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Palaeoloxodon namadicus
Palaeoloxodon namadicus Palaeoloxodon namadicus Palaeoloxodon namadicus
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Palaeoloxodon namadicus

15 reviews

Asian straight-tusked elephant (Palaeoloxodon namadicus Falconer & Cautley, 1846)




Family: Elephantidae

Dimensions: length - 7m (with tusks), height - 5 m, weight - 20000 kg

Temporal range: during the Pleistocene epoch (Asia) 



Palaeoloxodon namadicus or the Asian straight-tusked elephant, was a species of prehistoric elephant that ranged throughout Pleistocene Asia, from India (where it was first discovered) to Japan. It is a descendant of the straight-tusked elephant. Some authorities regard it to be a subspecies of Palaeoloxodon antiquus, the straight-tusked elephant, due to extreme similarities of the tusks. Their skull structure was also different from that of a modern elephant. Several studies have attempted to estimate the size of the Asian straight-tusked elephants, as well as other prehistoric proboscideans, usually using comparisons of thigh bone length and knowledge of relative growth rates to estimate the size of incomplete skeletons.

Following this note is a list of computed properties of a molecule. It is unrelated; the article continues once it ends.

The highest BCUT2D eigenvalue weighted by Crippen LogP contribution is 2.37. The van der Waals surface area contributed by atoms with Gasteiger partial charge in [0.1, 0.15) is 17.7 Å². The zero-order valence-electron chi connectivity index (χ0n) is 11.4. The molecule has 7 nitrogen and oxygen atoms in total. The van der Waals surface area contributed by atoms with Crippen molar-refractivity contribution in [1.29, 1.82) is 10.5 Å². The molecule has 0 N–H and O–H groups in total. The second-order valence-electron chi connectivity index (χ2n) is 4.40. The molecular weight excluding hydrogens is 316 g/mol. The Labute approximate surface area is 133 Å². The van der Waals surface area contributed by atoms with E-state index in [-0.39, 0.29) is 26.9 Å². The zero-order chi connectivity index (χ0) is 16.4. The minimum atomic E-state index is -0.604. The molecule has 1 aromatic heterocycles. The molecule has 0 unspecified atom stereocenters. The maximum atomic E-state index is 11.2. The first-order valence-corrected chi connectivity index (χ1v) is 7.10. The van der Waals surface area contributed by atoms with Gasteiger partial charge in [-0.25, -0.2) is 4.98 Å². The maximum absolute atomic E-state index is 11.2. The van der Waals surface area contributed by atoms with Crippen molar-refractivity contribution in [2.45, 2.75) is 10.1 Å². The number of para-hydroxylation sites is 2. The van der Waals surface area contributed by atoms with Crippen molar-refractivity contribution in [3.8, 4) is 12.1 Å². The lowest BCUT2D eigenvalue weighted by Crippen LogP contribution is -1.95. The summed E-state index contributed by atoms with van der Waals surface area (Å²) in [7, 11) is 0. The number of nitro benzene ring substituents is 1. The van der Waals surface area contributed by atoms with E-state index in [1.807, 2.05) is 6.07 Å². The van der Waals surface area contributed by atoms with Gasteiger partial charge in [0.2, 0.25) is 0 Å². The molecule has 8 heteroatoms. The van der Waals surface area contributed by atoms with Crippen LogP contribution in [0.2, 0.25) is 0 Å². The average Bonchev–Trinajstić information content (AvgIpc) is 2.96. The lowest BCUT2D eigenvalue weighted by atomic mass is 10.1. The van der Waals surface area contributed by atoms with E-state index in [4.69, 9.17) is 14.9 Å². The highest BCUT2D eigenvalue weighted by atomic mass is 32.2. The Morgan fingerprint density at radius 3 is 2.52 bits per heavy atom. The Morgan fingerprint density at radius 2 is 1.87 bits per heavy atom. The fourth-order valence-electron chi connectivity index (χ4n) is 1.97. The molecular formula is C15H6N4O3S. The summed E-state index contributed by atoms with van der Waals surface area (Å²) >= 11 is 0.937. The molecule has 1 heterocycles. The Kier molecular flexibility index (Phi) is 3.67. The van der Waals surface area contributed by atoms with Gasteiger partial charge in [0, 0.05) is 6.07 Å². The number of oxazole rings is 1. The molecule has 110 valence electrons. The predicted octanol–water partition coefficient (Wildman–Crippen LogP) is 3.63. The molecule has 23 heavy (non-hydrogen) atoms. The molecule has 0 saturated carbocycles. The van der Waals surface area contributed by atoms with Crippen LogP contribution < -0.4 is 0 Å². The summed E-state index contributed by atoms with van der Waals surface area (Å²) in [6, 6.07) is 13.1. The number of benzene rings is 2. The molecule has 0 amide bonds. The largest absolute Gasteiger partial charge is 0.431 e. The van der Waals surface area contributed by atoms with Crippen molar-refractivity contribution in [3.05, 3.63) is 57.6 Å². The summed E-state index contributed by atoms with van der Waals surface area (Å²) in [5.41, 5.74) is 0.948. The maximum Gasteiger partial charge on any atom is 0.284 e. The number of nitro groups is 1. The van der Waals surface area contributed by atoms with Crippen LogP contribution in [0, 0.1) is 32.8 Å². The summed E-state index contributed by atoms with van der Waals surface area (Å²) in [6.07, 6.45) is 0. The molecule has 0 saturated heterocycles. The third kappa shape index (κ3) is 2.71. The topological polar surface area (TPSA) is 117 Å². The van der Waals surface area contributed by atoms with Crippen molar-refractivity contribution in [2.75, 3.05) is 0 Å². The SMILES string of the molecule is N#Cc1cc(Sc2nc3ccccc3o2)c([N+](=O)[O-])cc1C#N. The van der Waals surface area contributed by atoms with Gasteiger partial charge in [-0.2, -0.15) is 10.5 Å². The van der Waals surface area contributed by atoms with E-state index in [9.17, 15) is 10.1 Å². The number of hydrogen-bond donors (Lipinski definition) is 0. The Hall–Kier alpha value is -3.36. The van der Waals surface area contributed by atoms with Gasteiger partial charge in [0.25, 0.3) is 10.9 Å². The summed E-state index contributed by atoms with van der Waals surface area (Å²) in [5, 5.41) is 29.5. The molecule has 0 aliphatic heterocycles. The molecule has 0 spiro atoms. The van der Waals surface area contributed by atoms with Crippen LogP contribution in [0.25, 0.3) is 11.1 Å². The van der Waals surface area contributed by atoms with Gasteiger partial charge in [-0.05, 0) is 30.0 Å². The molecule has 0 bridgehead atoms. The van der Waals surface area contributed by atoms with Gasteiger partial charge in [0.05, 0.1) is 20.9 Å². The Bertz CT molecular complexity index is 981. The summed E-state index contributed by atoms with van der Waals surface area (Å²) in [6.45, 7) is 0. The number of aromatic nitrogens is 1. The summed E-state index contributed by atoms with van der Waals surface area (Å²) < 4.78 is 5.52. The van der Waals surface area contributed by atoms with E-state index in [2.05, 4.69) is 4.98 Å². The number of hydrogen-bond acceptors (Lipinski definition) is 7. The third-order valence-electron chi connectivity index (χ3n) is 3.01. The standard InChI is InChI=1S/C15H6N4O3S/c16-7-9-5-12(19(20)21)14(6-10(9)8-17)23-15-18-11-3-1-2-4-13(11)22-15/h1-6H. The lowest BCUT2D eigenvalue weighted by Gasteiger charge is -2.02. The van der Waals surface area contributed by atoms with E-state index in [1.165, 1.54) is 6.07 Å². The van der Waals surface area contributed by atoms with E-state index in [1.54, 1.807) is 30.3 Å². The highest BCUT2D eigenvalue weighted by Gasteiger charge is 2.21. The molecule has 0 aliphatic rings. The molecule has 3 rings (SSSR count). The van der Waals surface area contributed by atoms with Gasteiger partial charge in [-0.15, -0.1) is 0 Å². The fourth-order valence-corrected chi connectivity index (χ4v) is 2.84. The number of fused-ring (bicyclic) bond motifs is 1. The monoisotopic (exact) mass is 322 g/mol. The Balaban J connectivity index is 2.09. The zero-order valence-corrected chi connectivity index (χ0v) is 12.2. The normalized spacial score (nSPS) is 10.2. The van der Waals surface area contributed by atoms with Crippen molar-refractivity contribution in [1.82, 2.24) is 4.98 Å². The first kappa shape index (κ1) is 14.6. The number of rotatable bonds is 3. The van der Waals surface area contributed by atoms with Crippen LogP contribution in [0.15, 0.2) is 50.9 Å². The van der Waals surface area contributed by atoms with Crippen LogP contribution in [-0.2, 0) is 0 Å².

One partial skeleton found in India in 1905 had thigh bones that likely measured 165 centimetres when complete, suggesting a total shoulder height of 4.5 metres for this individual elephant.
Two partial thigh bones were found in the 19th century and would have measured 160 cm when complete. A fragment from the same locality was said to be almost a quarter larger; volumetric analysis then yields a size estimate of 5.2 metres tall at the shoulder and 22 tonnes weight. This makes P. namadicus the largest land mammal known, surpassing the largest indricotheres.
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